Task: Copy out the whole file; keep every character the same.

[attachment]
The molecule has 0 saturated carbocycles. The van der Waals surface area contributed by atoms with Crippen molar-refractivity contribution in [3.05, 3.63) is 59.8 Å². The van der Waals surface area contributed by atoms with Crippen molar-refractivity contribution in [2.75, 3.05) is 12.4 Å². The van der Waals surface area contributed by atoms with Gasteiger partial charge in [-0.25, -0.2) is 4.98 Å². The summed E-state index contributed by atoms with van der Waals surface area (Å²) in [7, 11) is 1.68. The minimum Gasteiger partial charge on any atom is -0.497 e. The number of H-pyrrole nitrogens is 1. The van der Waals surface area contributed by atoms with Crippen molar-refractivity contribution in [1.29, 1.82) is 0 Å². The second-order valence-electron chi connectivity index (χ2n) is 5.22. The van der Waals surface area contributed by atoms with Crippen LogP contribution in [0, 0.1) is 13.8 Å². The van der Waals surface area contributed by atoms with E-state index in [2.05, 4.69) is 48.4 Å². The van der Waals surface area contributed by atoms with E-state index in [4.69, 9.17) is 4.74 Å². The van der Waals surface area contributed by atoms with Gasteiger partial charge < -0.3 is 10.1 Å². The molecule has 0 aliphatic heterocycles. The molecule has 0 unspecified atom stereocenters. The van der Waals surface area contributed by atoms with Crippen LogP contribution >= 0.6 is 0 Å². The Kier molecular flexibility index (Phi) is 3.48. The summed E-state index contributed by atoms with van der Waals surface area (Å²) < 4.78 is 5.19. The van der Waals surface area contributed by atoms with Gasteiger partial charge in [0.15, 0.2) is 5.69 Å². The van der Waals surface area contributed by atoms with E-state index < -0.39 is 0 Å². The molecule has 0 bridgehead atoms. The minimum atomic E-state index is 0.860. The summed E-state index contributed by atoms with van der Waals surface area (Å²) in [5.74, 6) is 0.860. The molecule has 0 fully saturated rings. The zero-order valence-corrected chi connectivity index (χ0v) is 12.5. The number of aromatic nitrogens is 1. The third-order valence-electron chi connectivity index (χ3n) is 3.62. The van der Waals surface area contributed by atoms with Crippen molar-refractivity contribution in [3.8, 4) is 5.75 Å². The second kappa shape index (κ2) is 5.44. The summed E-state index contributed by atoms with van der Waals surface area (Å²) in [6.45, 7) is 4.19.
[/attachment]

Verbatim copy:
The molecule has 0 saturated carbocycles. The van der Waals surface area contributed by atoms with Crippen molar-refractivity contribution in [3.05, 3.63) is 59.8 Å². The van der Waals surface area contributed by atoms with Crippen molar-refractivity contribution in [2.75, 3.05) is 12.4 Å². The van der Waals surface area contributed by atoms with Gasteiger partial charge in [-0.25, -0.2) is 4.98 Å². The summed E-state index contributed by atoms with van der Waals surface area (Å²) in [7, 11) is 1.68. The minimum Gasteiger partial charge on any atom is -0.497 e. The number of H-pyrrole nitrogens is 1. The van der Waals surface area contributed by atoms with Crippen molar-refractivity contribution in [1.29, 1.82) is 0 Å². The second-order valence-electron chi connectivity index (χ2n) is 5.22. The van der Waals surface area contributed by atoms with Crippen LogP contribution in [0, 0.1) is 13.8 Å². The van der Waals surface area contributed by atoms with E-state index in [2.05, 4.69) is 48.4 Å². The van der Waals surface area contributed by atoms with E-state index in [4.69, 9.17) is 4.74 Å². The van der Waals surface area contributed by atoms with Gasteiger partial charge < -0.3 is 10.1 Å². The molecule has 0 aliphatic heterocycles. The molecule has 0 unspecified atom stereocenters. The van der Waals surface area contributed by atoms with Crippen LogP contribution >= 0.6 is 0 Å². The Kier molecular flexibility index (Phi) is 3.48. The summed E-state index contributed by atoms with van der Waals surface area (Å²) < 4.78 is 5.19. The van der Waals surface area contributed by atoms with Gasteiger partial charge in [0.15, 0.2) is 5.69 Å². The van der Waals surface area contributed by atoms with E-state index < -0.39 is 0 Å². The molecule has 0 bridgehead atoms. The minimum atomic E-state index is 0.860. The summed E-state index contributed by atoms with van der Waals surface area (Å²) in [5.74, 6) is 0.860. The molecule has 0 fully saturated rings. The zero-order valence-corrected chi connectivity index (χ0v) is 12.5. The number of aromatic nitrogens is 1. The third-order valence-electron chi connectivity index (χ3n) is 3.62. The van der Waals surface area contributed by atoms with Crippen molar-refractivity contribution in [3.8, 4) is 5.75 Å². The second kappa shape index (κ2) is 5.44. The summed E-state index contributed by atoms with van der Waals surface area (Å²) in [6.45, 7) is 4.19.